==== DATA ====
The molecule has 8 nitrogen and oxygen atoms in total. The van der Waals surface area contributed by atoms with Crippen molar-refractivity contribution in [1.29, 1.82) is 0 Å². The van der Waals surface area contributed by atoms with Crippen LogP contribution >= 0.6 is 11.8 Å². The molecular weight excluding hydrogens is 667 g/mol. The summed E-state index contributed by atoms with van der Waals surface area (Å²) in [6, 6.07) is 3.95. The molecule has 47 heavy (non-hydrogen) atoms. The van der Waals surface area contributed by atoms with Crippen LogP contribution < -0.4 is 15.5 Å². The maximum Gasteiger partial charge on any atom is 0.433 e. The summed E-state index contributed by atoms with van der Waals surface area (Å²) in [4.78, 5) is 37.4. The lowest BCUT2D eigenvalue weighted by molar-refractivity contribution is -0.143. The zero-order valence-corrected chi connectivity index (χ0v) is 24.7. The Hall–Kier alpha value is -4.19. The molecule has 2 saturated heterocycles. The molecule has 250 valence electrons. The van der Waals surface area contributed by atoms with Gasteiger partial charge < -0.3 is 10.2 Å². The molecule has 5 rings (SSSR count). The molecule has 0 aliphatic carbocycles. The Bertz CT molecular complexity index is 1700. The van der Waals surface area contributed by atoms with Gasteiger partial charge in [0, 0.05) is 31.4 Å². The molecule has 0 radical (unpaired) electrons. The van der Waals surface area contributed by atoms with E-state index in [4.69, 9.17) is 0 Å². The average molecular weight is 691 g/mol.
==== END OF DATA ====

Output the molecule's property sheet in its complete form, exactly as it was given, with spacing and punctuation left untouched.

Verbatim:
The molecule has 8 nitrogen and oxygen atoms in total. The van der Waals surface area contributed by atoms with Crippen molar-refractivity contribution in [1.29, 1.82) is 0 Å². The van der Waals surface area contributed by atoms with Crippen LogP contribution >= 0.6 is 11.8 Å². The molecular weight excluding hydrogens is 667 g/mol. The summed E-state index contributed by atoms with van der Waals surface area (Å²) in [6, 6.07) is 3.95. The molecule has 47 heavy (non-hydrogen) atoms. The van der Waals surface area contributed by atoms with Crippen LogP contribution < -0.4 is 15.5 Å². The maximum Gasteiger partial charge on any atom is 0.433 e. The summed E-state index contributed by atoms with van der Waals surface area (Å²) in [4.78, 5) is 37.4. The lowest BCUT2D eigenvalue weighted by molar-refractivity contribution is -0.143. The zero-order valence-corrected chi connectivity index (χ0v) is 24.7. The Hall–Kier alpha value is -4.19. The molecule has 2 saturated heterocycles. The molecule has 250 valence electrons. The van der Waals surface area contributed by atoms with Gasteiger partial charge < -0.3 is 10.2 Å². The molecule has 5 rings (SSSR count). The molecule has 0 aliphatic carbocycles. The Bertz CT molecular complexity index is 1700. The van der Waals surface area contributed by atoms with Gasteiger partial charge in [0, 0.05) is 31.4 Å². The molecule has 0 radical (unpaired) electrons. The van der Waals surface area contributed by atoms with E-state index in [4.69, 9.17) is 0 Å². The average molecular weight is 691 g/mol.